skip to main content

Title: Testing k-Monotonicity
A Boolean {\em $k$-monotone} function defined over a finite poset domain ${\cal D}$ alternates between the values $0$ and $1$ at most $k$ times on any ascending chain in ${\cal D}$. Therefore, $k$-monotone functions are natural generalizations of the classical {\em monotone} functions, which are the {\em $1$-monotone} functions. Motivated by the recent interest in $k$-monotone functions in the context of circuit complexity and learning theory, and by the central role that monotonicity testing plays in the context of property testing, we initiate a systematic study of $k$-monotone functions, in the property testing model. In this model, the goal is to distinguish functions that are $k$-monotone (or are close to being $k$-monotone) from functions that are far from being $k$-monotone. Our results include the following: \begin{enumerate} \item We demonstrate a separation between testing $k$-monotonicity and testing monotonicity, on the hypercube domain $\{0,1\}^d$, for $k\geq 3$; \item We demonstrate a separation between testing and learning on $\{0,1\}^d$, for $k=\omega(\log d)$: testing $k$-monotonicity can be performed with $2^{O(\sqrt d \cdot \log d\cdot \log{1/\eps})}$ queries, while learning $k$-monotone functions requires $2^{\Omega(k\cdot \sqrt d\cdot{1/\eps})}$ queries (Blais et al. (RANDOM 2015)). \item We present a tolerant test for functions $f\colon[n]^d\to \{0,1\}$ with complexity independent of $n$, which makes progress on a more » problem left open by Berman et al. (STOC 2014). \end{enumerate} Our techniques exploit the testing-by-learning paradigm, use novel applications of Fourier analysis on the grid $[n]^d$, and draw connections to distribution testing techniques. « less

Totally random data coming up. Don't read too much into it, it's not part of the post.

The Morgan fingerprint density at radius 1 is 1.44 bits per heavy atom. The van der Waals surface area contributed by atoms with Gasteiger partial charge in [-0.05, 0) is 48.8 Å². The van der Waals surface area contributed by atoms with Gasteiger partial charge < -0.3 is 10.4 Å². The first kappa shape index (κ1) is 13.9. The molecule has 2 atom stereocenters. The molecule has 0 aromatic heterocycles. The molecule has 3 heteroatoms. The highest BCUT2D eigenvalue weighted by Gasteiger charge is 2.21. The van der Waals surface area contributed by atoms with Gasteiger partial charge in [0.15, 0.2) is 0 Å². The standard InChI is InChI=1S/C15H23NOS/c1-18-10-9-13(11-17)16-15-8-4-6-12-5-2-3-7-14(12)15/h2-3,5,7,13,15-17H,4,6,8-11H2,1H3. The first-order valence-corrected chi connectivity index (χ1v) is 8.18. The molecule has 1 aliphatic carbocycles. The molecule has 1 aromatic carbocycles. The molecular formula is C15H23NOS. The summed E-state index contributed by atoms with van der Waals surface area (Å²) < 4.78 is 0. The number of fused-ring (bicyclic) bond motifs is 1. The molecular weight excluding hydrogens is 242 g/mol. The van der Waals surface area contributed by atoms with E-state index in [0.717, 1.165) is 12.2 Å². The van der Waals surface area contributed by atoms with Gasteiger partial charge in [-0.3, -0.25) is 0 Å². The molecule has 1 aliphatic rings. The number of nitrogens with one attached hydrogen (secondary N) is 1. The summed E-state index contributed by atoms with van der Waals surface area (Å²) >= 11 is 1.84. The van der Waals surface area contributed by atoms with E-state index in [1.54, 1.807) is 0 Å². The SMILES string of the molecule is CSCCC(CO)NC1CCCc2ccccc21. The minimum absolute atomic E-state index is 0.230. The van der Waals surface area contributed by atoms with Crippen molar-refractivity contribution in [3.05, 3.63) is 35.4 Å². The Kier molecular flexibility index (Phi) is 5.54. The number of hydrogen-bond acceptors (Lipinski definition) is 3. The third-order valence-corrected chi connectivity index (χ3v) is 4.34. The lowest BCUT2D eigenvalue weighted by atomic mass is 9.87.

; ; ; ;
Award ID(s):
Publication Date:
Journal Name:
Sponsoring Org:
National Science Foundation
More Like this